Why it matters?
Personally Identifiable Information (PII) is information that, when used alone or in combination with other relevant data, can identify an individual. PII may include particular identifiers, such as a passport number, or a combination of attributes that can collectively identify an individual, such as race, date of birth, postal code, etc.
With the introduction of the General Data Protection Regulation (GDPR) on May 25, 2018, companies operating within the EU are no longer permitted to store their customers' Personally Identifiable Information unless it is necessary for providing their services. Similar legislation has been implemented in many non-EU countries, making the storage and processing of PII a global concern. Organisations are mandated to demonstrate compliance with GDPR principles and document their data processing activities.
How do different companies handle PII?
Operational Data Stores often contain the majority of Personally Identifiable Information. This is the space where customers can directly access and update their details.
Organisations employ various techniques to safeguard PII in operational data stores, such as restricting access, encryption, or requiring additional verifications for access.
As data travels further through the platform, the need for accurate information decreases, enabling us to explore different approaches when moving data around while maintaining integrity and complying with GDPR.
Let's go through the main use-cases when we extract data from operational data stores.
Organisations build Data Warehouses (DWH) to drive their business analytics and make decisions based on cumulative statistics rather than individual records or events. Personally Identifiable Information is not needed there, so many organisations choose not to send it to the Data Warehouse in the first place.
PII can be removed, obfuscated, hashed or masked as part of the ETL process.
This work can take place in the 'staging' area, where the clean data presented for analysis has all PII stripped out or can be altered in place using 'views,' with access to raw data being restricted.
Creating a test dataset is another popular example of when PII gets in the way. Sometimes, we have to use live data for testing when it's not possible to synthesise the data or if synthesised data does not allow testing all edge cases in the same way as real data does. When this happens the Data Team can anonymise the live data, i.e. remove all PII before it can be used for testing.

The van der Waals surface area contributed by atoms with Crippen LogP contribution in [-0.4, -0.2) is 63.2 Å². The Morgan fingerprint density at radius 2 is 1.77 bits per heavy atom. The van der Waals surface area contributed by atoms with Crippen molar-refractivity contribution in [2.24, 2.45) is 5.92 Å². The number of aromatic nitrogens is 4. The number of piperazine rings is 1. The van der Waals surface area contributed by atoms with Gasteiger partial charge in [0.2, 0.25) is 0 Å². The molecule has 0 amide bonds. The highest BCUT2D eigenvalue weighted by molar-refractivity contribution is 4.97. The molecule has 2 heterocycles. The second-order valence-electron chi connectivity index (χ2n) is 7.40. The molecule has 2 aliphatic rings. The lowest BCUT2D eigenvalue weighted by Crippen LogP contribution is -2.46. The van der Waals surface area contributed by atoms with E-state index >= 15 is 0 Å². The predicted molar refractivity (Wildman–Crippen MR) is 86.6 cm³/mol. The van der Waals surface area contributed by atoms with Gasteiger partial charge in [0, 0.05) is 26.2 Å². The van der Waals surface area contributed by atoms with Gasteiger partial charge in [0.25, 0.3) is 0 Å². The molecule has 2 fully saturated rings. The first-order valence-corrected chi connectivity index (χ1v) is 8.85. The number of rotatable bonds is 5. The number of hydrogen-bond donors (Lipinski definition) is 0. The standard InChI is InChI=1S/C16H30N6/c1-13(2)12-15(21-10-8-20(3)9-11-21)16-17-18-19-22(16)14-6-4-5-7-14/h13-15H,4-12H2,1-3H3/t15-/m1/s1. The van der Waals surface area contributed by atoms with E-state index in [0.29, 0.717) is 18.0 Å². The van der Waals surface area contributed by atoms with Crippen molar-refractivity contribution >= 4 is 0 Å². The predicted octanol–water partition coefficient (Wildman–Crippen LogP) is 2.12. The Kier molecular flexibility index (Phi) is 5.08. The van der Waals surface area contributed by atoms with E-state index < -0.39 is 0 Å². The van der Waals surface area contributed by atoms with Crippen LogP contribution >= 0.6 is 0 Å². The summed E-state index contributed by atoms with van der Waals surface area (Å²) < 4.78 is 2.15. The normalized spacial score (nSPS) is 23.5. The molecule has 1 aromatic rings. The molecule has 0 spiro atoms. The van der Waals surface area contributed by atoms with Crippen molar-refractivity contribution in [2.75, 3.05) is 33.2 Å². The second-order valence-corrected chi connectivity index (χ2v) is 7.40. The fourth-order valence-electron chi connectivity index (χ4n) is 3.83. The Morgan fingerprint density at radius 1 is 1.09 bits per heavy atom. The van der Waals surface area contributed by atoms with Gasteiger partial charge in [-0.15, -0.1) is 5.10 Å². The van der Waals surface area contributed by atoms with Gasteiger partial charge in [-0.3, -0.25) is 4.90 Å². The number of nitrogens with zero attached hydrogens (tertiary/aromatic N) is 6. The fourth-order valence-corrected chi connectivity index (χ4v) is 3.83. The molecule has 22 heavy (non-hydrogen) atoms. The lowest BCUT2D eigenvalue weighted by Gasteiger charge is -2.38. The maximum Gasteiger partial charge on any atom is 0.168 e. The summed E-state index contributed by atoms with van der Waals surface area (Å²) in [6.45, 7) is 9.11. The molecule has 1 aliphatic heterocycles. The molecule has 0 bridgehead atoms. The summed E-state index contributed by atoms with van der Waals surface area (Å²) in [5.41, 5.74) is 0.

Some form of Data Pipeline can be used for removing the PII. Unlike removing PII in DWH creating Test Dataset is much harder. We can not simply delete or mask the sensitive fields. The data should still be useful for the testing.
Often we have to use special techniques like anonymisation, partial reduction of the data or hashing with uniqueness to make sure that the value will be the same across all systems.
Another challenge of using Live Data for Testing is the fact that you are moving your data from a higher security zone to a lower security zone. From experience, some additional and independent assurance of the Data exposure risk is required.
This use-case can be considered a specialised scenario within the 'testing' category. Anyone who has run a live service has likely encountered scenarios where bugs couldn't be reproduced in their development (DEV) environments.
Most of the time, this discrepancy is due to the data being different. In the event of a P1/P2 incident in your live service, there isn't much time to transfer data from the live to the test environment.
The answer to this is incremental offloading and anonymisation. Instead of preparing an entirely new testing dataset, which can be a lengthy and tedious process, you do this for only a subset of records.
This subset can be limited by time or even by a list of specific records, accounts, IDs, etc. Anything to reduce the volume but keep the integrity of the data.
The way to achieve this is by having a ready pipeline that can run, extract the necessary payload, anonymise it, test the anonymisation process, and ingest it into your test environments on demand.